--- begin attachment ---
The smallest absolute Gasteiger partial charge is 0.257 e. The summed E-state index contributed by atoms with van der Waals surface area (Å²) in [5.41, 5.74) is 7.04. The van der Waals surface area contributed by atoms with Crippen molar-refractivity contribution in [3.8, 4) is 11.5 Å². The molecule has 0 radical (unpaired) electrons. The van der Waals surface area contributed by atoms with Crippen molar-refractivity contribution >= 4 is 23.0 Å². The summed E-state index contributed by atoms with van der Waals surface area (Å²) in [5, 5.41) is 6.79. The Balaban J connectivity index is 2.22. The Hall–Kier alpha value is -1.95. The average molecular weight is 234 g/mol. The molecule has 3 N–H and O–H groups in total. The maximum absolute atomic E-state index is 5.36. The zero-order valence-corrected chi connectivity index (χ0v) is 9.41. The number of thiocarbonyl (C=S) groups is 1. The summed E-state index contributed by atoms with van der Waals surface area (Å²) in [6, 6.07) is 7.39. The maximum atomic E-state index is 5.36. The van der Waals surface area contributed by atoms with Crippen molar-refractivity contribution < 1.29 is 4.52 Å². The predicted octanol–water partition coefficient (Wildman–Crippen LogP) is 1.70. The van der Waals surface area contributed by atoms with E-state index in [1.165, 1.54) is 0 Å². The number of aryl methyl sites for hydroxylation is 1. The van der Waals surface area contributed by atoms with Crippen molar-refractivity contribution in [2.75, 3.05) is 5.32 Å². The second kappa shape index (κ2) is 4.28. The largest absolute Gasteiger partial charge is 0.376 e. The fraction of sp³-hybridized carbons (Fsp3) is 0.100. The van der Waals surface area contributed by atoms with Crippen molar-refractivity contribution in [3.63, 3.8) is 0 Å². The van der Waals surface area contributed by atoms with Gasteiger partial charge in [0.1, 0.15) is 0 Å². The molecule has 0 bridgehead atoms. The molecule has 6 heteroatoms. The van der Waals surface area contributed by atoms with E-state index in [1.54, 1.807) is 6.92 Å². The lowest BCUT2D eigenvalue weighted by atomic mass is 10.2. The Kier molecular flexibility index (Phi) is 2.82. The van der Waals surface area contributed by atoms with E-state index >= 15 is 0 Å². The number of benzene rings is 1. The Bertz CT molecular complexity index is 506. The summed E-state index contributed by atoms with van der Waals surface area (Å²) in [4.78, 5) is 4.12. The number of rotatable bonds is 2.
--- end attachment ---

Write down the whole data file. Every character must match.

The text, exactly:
The smallest absolute Gasteiger partial charge is 0.257 e. The summed E-state index contributed by atoms with van der Waals surface area (Å²) in [5.41, 5.74) is 7.04. The van der Waals surface area contributed by atoms with Crippen molar-refractivity contribution in [3.8, 4) is 11.5 Å². The molecule has 0 radical (unpaired) electrons. The van der Waals surface area contributed by atoms with Crippen molar-refractivity contribution >= 4 is 23.0 Å². The summed E-state index contributed by atoms with van der Waals surface area (Å²) in [5, 5.41) is 6.79. The Balaban J connectivity index is 2.22. The Hall–Kier alpha value is -1.95. The average molecular weight is 234 g/mol. The molecule has 3 N–H and O–H groups in total. The maximum absolute atomic E-state index is 5.36. The zero-order valence-corrected chi connectivity index (χ0v) is 9.41. The number of thiocarbonyl (C=S) groups is 1. The summed E-state index contributed by atoms with van der Waals surface area (Å²) in [6, 6.07) is 7.39. The maximum atomic E-state index is 5.36. The van der Waals surface area contributed by atoms with Crippen molar-refractivity contribution < 1.29 is 4.52 Å². The predicted octanol–water partition coefficient (Wildman–Crippen LogP) is 1.70. The van der Waals surface area contributed by atoms with E-state index in [1.165, 1.54) is 0 Å². The number of aryl methyl sites for hydroxylation is 1. The van der Waals surface area contributed by atoms with Crippen molar-refractivity contribution in [2.75, 3.05) is 5.32 Å². The second kappa shape index (κ2) is 4.28. The largest absolute Gasteiger partial charge is 0.376 e. The fraction of sp³-hybridized carbons (Fsp3) is 0.100. The van der Waals surface area contributed by atoms with Crippen molar-refractivity contribution in [3.63, 3.8) is 0 Å². The van der Waals surface area contributed by atoms with Gasteiger partial charge in [0.1, 0.15) is 0 Å². The molecule has 0 bridgehead atoms. The molecule has 6 heteroatoms. The van der Waals surface area contributed by atoms with E-state index in [1.54, 1.807) is 6.92 Å². The lowest BCUT2D eigenvalue weighted by atomic mass is 10.2. The Kier molecular flexibility index (Phi) is 2.82. The van der Waals surface area contributed by atoms with E-state index >= 15 is 0 Å². The number of benzene rings is 1. The Bertz CT molecular complexity index is 506. The summed E-state index contributed by atoms with van der Waals surface area (Å²) in [4.78, 5) is 4.12. The number of rotatable bonds is 2.